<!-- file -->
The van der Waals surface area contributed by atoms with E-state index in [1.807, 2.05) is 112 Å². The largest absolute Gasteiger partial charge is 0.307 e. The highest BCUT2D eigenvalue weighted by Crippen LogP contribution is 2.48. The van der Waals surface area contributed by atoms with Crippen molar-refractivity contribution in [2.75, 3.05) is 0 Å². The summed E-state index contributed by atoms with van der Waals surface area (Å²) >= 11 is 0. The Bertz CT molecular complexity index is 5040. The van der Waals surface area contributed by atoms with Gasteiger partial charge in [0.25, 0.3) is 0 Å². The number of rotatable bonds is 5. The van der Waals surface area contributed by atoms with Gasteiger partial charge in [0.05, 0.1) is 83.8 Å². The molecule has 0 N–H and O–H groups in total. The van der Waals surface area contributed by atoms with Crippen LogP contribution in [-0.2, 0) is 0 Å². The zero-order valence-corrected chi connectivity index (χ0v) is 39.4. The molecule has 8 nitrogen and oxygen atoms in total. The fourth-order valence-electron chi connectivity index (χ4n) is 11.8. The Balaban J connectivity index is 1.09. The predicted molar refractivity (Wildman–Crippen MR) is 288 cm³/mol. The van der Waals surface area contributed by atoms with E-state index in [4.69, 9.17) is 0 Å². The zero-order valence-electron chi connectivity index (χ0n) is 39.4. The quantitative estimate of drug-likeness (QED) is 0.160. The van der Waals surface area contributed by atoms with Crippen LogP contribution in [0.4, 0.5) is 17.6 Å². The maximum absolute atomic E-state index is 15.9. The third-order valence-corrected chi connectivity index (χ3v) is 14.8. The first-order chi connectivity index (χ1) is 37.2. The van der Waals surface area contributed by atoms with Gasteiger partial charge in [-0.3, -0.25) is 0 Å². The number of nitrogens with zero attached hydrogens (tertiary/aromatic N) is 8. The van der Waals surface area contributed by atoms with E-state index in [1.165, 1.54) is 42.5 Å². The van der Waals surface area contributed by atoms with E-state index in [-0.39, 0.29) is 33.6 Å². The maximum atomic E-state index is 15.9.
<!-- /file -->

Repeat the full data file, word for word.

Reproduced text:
The van der Waals surface area contributed by atoms with E-state index in [1.807, 2.05) is 112 Å². The largest absolute Gasteiger partial charge is 0.307 e. The highest BCUT2D eigenvalue weighted by Crippen LogP contribution is 2.48. The van der Waals surface area contributed by atoms with Crippen molar-refractivity contribution in [2.75, 3.05) is 0 Å². The summed E-state index contributed by atoms with van der Waals surface area (Å²) >= 11 is 0. The Bertz CT molecular complexity index is 5040. The van der Waals surface area contributed by atoms with Gasteiger partial charge in [0.25, 0.3) is 0 Å². The number of rotatable bonds is 5. The van der Waals surface area contributed by atoms with Gasteiger partial charge in [0.05, 0.1) is 83.8 Å². The molecule has 0 N–H and O–H groups in total. The van der Waals surface area contributed by atoms with Crippen LogP contribution in [-0.2, 0) is 0 Å². The zero-order valence-corrected chi connectivity index (χ0v) is 39.4. The molecule has 8 nitrogen and oxygen atoms in total. The fourth-order valence-electron chi connectivity index (χ4n) is 11.8. The Balaban J connectivity index is 1.09. The predicted molar refractivity (Wildman–Crippen MR) is 288 cm³/mol. The van der Waals surface area contributed by atoms with E-state index in [4.69, 9.17) is 0 Å². The zero-order valence-electron chi connectivity index (χ0n) is 39.4. The quantitative estimate of drug-likeness (QED) is 0.160. The van der Waals surface area contributed by atoms with Crippen LogP contribution in [0.4, 0.5) is 17.6 Å². The maximum absolute atomic E-state index is 15.9. The third-order valence-corrected chi connectivity index (χ3v) is 14.8. The first-order chi connectivity index (χ1) is 37.2. The van der Waals surface area contributed by atoms with Gasteiger partial charge in [-0.3, -0.25) is 0 Å². The number of nitrogens with zero attached hydrogens (tertiary/aromatic N) is 8. The van der Waals surface area contributed by atoms with E-state index in [1.165, 1.54) is 42.5 Å². The van der Waals surface area contributed by atoms with E-state index in [-0.39, 0.29) is 33.6 Å². The maximum atomic E-state index is 15.9.